The profitability of a business is its ability to generate earnings through its management during a specific time period.
To measure the profitability of the company, there are a number of techniques called profitability ratios (or indexes).
These profitability ratios measure the performance of a business’s management results, and they provide a basis for assessments to be made by those who review our financial statements.
It is very important to be acquainted with these indexes, and to become familiar with how they are calculated, since they are given a great deal of attention especially in any dealings with banks.
Main business profitability ratios
Let’s define the 3 main business profitability ratios:
- ROI (Return on Investment) = Profitability of a business’s invested capital
- ROE (Return on Equity) = Profitability of own capital invested by business owner
- ROS (Return on Sales) = Profitability of sales
1) ROI (Return on Investment) indicates the profitability of a business’s invested capital.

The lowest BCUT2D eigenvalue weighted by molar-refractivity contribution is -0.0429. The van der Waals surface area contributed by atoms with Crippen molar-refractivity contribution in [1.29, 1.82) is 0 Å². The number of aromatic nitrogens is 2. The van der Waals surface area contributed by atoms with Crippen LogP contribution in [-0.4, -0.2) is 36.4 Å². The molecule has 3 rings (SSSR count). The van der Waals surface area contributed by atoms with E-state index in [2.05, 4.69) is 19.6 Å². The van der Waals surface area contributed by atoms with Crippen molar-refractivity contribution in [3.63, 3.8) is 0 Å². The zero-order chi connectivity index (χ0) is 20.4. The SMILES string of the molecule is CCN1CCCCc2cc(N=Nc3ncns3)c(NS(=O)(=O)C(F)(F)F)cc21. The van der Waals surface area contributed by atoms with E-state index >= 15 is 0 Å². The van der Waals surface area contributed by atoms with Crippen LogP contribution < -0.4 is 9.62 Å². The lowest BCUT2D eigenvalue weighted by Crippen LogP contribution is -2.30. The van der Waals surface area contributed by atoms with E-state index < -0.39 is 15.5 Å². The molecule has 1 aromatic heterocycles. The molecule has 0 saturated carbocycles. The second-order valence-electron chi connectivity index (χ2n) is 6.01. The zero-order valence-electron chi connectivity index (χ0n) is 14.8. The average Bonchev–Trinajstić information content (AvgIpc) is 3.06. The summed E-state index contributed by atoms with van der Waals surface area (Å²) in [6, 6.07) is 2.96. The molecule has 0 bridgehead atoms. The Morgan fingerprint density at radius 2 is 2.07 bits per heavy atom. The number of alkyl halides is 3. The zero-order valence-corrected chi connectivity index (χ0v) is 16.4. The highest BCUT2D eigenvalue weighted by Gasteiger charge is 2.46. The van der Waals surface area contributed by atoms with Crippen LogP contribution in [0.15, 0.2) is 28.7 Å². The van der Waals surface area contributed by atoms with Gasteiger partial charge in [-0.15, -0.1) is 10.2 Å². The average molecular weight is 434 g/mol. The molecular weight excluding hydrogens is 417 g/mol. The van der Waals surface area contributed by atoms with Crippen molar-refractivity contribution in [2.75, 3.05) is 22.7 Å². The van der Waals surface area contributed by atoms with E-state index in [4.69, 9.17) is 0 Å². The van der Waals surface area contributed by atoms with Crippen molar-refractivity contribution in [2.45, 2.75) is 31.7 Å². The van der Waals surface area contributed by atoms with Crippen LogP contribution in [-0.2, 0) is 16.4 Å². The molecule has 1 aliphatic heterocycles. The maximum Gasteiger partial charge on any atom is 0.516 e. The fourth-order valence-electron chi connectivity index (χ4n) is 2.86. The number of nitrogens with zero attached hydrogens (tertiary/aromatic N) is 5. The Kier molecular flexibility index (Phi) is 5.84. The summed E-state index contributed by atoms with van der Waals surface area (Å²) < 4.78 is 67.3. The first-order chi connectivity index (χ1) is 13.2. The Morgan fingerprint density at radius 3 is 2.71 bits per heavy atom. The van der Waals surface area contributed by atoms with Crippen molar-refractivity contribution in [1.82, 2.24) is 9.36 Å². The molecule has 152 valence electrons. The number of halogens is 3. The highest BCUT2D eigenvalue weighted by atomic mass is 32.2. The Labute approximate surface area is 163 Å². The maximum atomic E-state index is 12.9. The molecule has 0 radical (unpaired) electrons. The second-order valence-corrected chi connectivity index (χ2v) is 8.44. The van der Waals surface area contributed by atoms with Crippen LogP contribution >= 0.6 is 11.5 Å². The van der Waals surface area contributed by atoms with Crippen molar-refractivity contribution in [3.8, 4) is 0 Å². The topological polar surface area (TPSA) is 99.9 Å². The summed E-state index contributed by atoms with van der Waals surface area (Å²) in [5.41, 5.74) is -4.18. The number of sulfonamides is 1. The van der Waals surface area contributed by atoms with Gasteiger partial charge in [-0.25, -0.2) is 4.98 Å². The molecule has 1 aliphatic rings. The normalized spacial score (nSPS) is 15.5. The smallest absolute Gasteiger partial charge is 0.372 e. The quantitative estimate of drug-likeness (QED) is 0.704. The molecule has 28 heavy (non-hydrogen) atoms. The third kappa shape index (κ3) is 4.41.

The capital invested in the business is equal to net working capital plus fixed assets. This index is very important for the business owner, as it is useful to determine the return on capital invested in the business (both own and borrowed). ROI is calculated through an operation in which the operating income (or operating earnings) is used in the numerator and the net invested capital is used in the denominator, the first is divided by the latter and then multiplied by 100, thus obtaining the percentage of return on invested capital.
ROI = (Operating Income / Invested Capital) x 100
2) The second index (ROE = Return on Equity) measures the profitability of the resources that the business owner has personally invested in the company as equity or risk capital.
Of course, the result of this index is the return on risk capital; it goes without saying that ROE should at the very least equal the return on government bonds, with the addition of a premium ranging between 4-5%, plus the addition of a further premium related to the specific risk of the business and the sector (starting at 3% and potentially reaching up to 20%).
ROE = (Annual Net Income / Net Equity) x 100
3) The third index is ROS (Return on Sales), which gauges the average profitability of sales and is a very interesting index, particularly for making comparisons with businesses operating in the same sector. It is obtained by dividing operating profit by annual net sales:
ROS = (Operating Profit / Sales Revenue) x 100